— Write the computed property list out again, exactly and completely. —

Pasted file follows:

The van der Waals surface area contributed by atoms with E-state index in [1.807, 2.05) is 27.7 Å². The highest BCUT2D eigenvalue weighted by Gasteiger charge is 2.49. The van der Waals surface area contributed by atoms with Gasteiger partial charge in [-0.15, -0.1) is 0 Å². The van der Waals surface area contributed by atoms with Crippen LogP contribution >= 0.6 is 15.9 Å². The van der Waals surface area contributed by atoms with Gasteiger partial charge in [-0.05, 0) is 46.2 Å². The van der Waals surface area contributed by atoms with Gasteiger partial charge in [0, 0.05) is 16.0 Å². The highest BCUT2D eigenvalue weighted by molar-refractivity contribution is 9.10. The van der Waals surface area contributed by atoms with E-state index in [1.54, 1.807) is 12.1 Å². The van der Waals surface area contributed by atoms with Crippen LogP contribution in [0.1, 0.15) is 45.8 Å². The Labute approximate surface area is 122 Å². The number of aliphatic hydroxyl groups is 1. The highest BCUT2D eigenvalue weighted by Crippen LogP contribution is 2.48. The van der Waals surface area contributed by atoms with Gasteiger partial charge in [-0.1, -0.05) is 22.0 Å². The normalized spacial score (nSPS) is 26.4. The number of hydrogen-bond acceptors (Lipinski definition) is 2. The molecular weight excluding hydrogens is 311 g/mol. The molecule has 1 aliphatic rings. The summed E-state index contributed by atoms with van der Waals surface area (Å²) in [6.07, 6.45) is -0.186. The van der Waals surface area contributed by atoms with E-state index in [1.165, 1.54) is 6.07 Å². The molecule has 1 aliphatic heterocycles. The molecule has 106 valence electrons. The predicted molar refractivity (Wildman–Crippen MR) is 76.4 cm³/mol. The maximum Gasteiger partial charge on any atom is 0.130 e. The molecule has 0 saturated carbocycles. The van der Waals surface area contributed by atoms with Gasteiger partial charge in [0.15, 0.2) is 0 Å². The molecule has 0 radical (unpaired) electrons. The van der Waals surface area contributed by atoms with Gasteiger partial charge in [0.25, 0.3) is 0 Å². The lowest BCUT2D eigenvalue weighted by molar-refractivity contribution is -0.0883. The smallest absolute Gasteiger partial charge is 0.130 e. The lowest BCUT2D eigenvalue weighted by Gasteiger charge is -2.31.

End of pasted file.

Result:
The van der Waals surface area contributed by atoms with E-state index in [1.807, 2.05) is 27.7 Å². The highest BCUT2D eigenvalue weighted by Gasteiger charge is 2.49. The van der Waals surface area contributed by atoms with Gasteiger partial charge in [-0.15, -0.1) is 0 Å². The van der Waals surface area contributed by atoms with Crippen LogP contribution >= 0.6 is 15.9 Å². The van der Waals surface area contributed by atoms with Gasteiger partial charge in [-0.05, 0) is 46.2 Å². The van der Waals surface area contributed by atoms with Gasteiger partial charge in [0, 0.05) is 16.0 Å². The highest BCUT2D eigenvalue weighted by molar-refractivity contribution is 9.10. The van der Waals surface area contributed by atoms with E-state index in [1.54, 1.807) is 12.1 Å². The van der Waals surface area contributed by atoms with Crippen LogP contribution in [0.1, 0.15) is 45.8 Å². The Labute approximate surface area is 122 Å². The number of aliphatic hydroxyl groups is 1. The highest BCUT2D eigenvalue weighted by Crippen LogP contribution is 2.48. The van der Waals surface area contributed by atoms with Gasteiger partial charge in [-0.1, -0.05) is 22.0 Å². The normalized spacial score (nSPS) is 26.4. The number of hydrogen-bond acceptors (Lipinski definition) is 2. The molecular weight excluding hydrogens is 311 g/mol. The molecule has 1 aliphatic rings. The summed E-state index contributed by atoms with van der Waals surface area (Å²) in [6.07, 6.45) is -0.186. The van der Waals surface area contributed by atoms with E-state index in [1.165, 1.54) is 6.07 Å². The molecule has 1 aliphatic heterocycles. The molecule has 106 valence electrons. The predicted molar refractivity (Wildman–Crippen MR) is 76.4 cm³/mol. The maximum Gasteiger partial charge on any atom is 0.130 e. The molecule has 0 saturated carbocycles. The van der Waals surface area contributed by atoms with Gasteiger partial charge in [0.15, 0.2) is 0 Å². The molecule has 0 radical (unpaired) electrons. The van der Waals surface area contributed by atoms with Gasteiger partial charge in [0.25, 0.3) is 0 Å². The lowest BCUT2D eigenvalue weighted by molar-refractivity contribution is -0.0883. The smallest absolute Gasteiger partial charge is 0.130 e. The lowest BCUT2D eigenvalue weighted by Gasteiger charge is -2.31.